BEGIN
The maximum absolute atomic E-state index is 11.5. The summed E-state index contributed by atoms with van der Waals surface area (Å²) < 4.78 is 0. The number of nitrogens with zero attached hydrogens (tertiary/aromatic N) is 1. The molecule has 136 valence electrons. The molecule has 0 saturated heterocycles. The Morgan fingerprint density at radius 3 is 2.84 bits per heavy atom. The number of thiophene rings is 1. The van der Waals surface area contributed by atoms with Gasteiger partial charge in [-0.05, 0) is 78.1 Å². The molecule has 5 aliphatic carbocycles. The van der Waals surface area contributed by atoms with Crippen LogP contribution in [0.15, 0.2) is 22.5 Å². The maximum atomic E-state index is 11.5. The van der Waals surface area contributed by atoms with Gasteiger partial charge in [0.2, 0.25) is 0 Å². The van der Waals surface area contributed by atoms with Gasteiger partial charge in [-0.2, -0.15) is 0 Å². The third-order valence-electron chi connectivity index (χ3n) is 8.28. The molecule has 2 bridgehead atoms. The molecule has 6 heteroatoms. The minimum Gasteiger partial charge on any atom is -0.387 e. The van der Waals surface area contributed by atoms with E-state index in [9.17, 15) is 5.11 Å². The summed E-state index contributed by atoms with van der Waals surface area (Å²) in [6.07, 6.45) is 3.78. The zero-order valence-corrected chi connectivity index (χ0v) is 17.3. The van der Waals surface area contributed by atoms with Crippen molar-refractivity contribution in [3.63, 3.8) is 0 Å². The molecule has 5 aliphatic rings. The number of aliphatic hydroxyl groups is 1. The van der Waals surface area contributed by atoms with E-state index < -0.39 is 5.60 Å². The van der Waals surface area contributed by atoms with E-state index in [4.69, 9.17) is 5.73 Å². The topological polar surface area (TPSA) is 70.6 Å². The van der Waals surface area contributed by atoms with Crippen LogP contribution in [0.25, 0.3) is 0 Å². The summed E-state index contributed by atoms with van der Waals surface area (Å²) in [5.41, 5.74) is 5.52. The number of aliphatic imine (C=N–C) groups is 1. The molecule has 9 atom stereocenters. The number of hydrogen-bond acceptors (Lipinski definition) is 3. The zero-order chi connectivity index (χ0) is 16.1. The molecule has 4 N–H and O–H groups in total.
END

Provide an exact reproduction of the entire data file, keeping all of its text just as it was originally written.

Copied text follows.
The maximum absolute atomic E-state index is 11.5. The summed E-state index contributed by atoms with van der Waals surface area (Å²) < 4.78 is 0. The number of nitrogens with zero attached hydrogens (tertiary/aromatic N) is 1. The molecule has 136 valence electrons. The molecule has 0 saturated heterocycles. The Morgan fingerprint density at radius 3 is 2.84 bits per heavy atom. The number of thiophene rings is 1. The van der Waals surface area contributed by atoms with Gasteiger partial charge in [-0.05, 0) is 78.1 Å². The molecule has 5 aliphatic carbocycles. The van der Waals surface area contributed by atoms with Crippen LogP contribution in [0.15, 0.2) is 22.5 Å². The maximum atomic E-state index is 11.5. The van der Waals surface area contributed by atoms with Gasteiger partial charge in [0.2, 0.25) is 0 Å². The van der Waals surface area contributed by atoms with Gasteiger partial charge in [-0.2, -0.15) is 0 Å². The third-order valence-electron chi connectivity index (χ3n) is 8.28. The molecule has 2 bridgehead atoms. The molecule has 6 heteroatoms. The minimum Gasteiger partial charge on any atom is -0.387 e. The van der Waals surface area contributed by atoms with E-state index in [9.17, 15) is 5.11 Å². The summed E-state index contributed by atoms with van der Waals surface area (Å²) in [6.07, 6.45) is 3.78. The zero-order valence-corrected chi connectivity index (χ0v) is 17.3. The van der Waals surface area contributed by atoms with Crippen molar-refractivity contribution in [3.63, 3.8) is 0 Å². The molecule has 5 aliphatic rings. The number of aliphatic hydroxyl groups is 1. The van der Waals surface area contributed by atoms with E-state index < -0.39 is 5.60 Å². The van der Waals surface area contributed by atoms with E-state index in [4.69, 9.17) is 5.73 Å². The topological polar surface area (TPSA) is 70.6 Å². The van der Waals surface area contributed by atoms with Crippen LogP contribution in [0.25, 0.3) is 0 Å². The summed E-state index contributed by atoms with van der Waals surface area (Å²) in [5.41, 5.74) is 5.52. The number of aliphatic imine (C=N–C) groups is 1. The molecule has 9 atom stereocenters. The number of hydrogen-bond acceptors (Lipinski definition) is 3. The zero-order chi connectivity index (χ0) is 16.1. The molecule has 4 N–H and O–H groups in total.